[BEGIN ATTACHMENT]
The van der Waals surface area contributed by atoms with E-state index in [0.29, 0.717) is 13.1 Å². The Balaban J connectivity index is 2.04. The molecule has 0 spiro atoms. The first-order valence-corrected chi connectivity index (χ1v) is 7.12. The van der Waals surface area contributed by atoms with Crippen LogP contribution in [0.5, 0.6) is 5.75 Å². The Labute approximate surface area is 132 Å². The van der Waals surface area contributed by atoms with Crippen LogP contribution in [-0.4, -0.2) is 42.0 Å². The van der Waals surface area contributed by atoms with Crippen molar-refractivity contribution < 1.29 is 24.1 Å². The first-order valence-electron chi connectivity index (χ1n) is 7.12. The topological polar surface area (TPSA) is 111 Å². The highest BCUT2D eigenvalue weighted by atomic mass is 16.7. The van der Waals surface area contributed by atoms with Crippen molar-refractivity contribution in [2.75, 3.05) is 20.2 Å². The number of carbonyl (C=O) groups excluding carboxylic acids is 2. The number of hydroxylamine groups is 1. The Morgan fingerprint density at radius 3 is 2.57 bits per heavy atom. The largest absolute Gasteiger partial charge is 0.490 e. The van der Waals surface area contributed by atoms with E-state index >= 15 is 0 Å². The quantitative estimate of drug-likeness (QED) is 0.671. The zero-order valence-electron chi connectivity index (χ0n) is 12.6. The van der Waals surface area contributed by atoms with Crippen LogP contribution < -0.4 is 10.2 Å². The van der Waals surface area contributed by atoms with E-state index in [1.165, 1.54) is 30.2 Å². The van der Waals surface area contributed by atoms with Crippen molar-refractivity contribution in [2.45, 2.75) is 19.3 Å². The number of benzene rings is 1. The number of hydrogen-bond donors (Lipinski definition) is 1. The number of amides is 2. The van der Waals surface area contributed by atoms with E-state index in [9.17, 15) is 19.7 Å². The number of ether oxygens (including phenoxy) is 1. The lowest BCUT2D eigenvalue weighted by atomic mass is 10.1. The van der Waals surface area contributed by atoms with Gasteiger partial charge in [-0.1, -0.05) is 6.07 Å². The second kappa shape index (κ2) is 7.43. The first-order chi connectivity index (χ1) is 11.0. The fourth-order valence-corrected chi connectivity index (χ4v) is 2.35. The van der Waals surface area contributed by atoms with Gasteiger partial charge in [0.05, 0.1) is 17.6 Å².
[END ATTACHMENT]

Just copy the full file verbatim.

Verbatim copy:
The van der Waals surface area contributed by atoms with E-state index in [0.29, 0.717) is 13.1 Å². The Balaban J connectivity index is 2.04. The molecule has 0 spiro atoms. The first-order valence-corrected chi connectivity index (χ1v) is 7.12. The van der Waals surface area contributed by atoms with Crippen LogP contribution in [0.5, 0.6) is 5.75 Å². The Labute approximate surface area is 132 Å². The van der Waals surface area contributed by atoms with Crippen LogP contribution in [-0.4, -0.2) is 42.0 Å². The van der Waals surface area contributed by atoms with Crippen molar-refractivity contribution < 1.29 is 24.1 Å². The first-order valence-electron chi connectivity index (χ1n) is 7.12. The topological polar surface area (TPSA) is 111 Å². The highest BCUT2D eigenvalue weighted by atomic mass is 16.7. The van der Waals surface area contributed by atoms with Crippen molar-refractivity contribution in [2.75, 3.05) is 20.2 Å². The number of carbonyl (C=O) groups excluding carboxylic acids is 2. The number of hydroxylamine groups is 1. The Morgan fingerprint density at radius 3 is 2.57 bits per heavy atom. The largest absolute Gasteiger partial charge is 0.490 e. The van der Waals surface area contributed by atoms with E-state index >= 15 is 0 Å². The quantitative estimate of drug-likeness (QED) is 0.671. The zero-order valence-electron chi connectivity index (χ0n) is 12.6. The van der Waals surface area contributed by atoms with Crippen LogP contribution < -0.4 is 10.2 Å². The van der Waals surface area contributed by atoms with E-state index in [1.165, 1.54) is 30.2 Å². The van der Waals surface area contributed by atoms with Crippen molar-refractivity contribution in [2.45, 2.75) is 19.3 Å². The number of benzene rings is 1. The number of hydrogen-bond donors (Lipinski definition) is 1. The number of amides is 2. The van der Waals surface area contributed by atoms with E-state index in [9.17, 15) is 19.7 Å². The number of ether oxygens (including phenoxy) is 1. The lowest BCUT2D eigenvalue weighted by atomic mass is 10.1. The van der Waals surface area contributed by atoms with Gasteiger partial charge in [-0.1, -0.05) is 6.07 Å². The second kappa shape index (κ2) is 7.43. The first-order chi connectivity index (χ1) is 11.0. The fourth-order valence-corrected chi connectivity index (χ4v) is 2.35. The van der Waals surface area contributed by atoms with Gasteiger partial charge in [0.05, 0.1) is 17.6 Å².